Electrochemical energy storage: Theory meets industry

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If you are interested in attending this event, please visit the CECAM website here.

Workshop Description

1/ Introduction and motivation

How much energy can a device store? How fast can it be charged? These two questions are at the heart of the research on electrochemical energy storage (EES). Two main families of devices coexist: supercapacitors which accumulate the charge at the surface of the electrodes through ion adsorption [1,2], and batteries in which the storage mechanism is based on redox reactions occurring in the bulk electrodes [3]. Li-ion batteries have a high specific energy, keeping cellular phones, laptop and even cars working throughout several hours. For rapid power delivery and recharging, i.e. for high specific power applications, supercapacitors are then used.

Due to the recent advances in the field of materials science, the range of applications of EES devices has tremendously increased over the past two decades. The development of systems with improved performances and lower costs, as well as their large-scale production are now considered as vital issues for many countries. This can be seen from the recent creation of networks or institutes that gather academics and industrials, both at the national and European levels [4-6].

Most of the recent breakthroughs have however implied complex materials, often at the nanoscale. It is thus necessary to control the chemistry at the molecular level in all the active components of the devices, i.e. the two electrodes, the electrolytes. The various interfaces also have to be characterized and understood which implies considering potential dependent mechanistic approaches. Over the year, atomistic and molecular simulations have therefore appeared as one of the main keys to success in designing tomorrow’s high-energy and high-power EES devices, in complement with in situ and/or in operando spectroscopy techniques [7,8]. This is now well established in academic laboratories, which are now routinely building consortiums with synthesis, electrochemical and spectroscopic characterizations, together with modeling for developing new materials. However, this habit does not seem to be adopted yet by the industrial companies in the field. The objective of this workshop is therefore to bring together some of the worldwide experts in the field of EES simulations (and in particular the researchers who are developing the corresponding simulation tools) with the interested industrial partners. We hope that such a workshop could help bridging the gap between needs and supply, which would put simulation at the centre of the future industrial developments of EES devices.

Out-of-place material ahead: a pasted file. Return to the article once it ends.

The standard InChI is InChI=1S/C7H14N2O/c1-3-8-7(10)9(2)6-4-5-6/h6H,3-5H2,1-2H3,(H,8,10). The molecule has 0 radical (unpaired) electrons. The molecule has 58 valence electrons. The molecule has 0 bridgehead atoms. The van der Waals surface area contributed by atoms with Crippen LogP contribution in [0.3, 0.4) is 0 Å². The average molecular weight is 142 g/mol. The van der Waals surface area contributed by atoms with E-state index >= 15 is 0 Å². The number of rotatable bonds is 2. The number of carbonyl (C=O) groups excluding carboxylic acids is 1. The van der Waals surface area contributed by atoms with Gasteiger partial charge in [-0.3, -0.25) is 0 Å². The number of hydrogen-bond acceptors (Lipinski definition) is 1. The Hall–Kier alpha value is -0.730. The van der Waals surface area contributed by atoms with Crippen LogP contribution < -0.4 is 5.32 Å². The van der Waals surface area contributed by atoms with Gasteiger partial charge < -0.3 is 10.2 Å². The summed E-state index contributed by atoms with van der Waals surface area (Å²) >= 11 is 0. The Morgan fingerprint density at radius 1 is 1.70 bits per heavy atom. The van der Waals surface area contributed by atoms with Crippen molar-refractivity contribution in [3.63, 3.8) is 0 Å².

2/ State-of-the-art

The state-of-the-art can be considered at two levels: 1/ Simulation methods which are routinely used to simulate EES devices. 2/ Initiatives which are currently undertaken to bring simulation tools and/or results within the reach of non-specialist users.

From the methodological point of view, many different methods are used or developed depending on the nature of the material, the targeted properties and the necessary time/length scales.
-The workhorse for studying the redox activity of bulk electrode materials is standard Density Functional Theory (DFT) since it is necessary to have access to the electronic structure.
-For electrolytes, determining the transport properties involves the use of molecular dynamics. Depending on the availability of correct force fields, classical or DFT-based MD are generally used [7].
-Then further statistics or larger systems are generally studied by using lattice-based methods, such as kinetic Monte Carlo or Lattice Boltzmann.

Generally, standard DFT or MD packages can be used to study bulk materials. However in the case of interfaces, additional difficulties need to be overcome so that several groups are developing specific methodologies and/or simulation packages [9-11].

Despite the large growth in the simulation communities (especially DFT and MD) over the past decades, using these tools often requires lots of efforts for experimentalists and/or engineers in the industry. For this reason, several groups are currently developing user-friendly interfaces, either in specific programs or directly accessible from website [12]. For efficiency reasons, it is necessary to develop high-throughput frameworks and to link these tools with accurate databases [13,14]. This implies that a common language is established between the communities of theorists and experimentalists, in order to build appropriate databases that will be helpful for material designers.

Finally, we should mention that several research groups are developing tools that aim to simulate systems at much larger scales [15,16]. The objective is to provide a direct link with experiments, by directly computing macroscale properties similar to the ones obtained in electrochemistry experiments. Such multi-scale methods, most often based on the Butler-Volmer equation, are typically top-down approaches that aim to account for the material or electrolyte specificity in an effective manner through appropriate parameterizations. Huge efforts are being devoted to the development of bottom-up approaches, with however major issues due to transferability between different scales.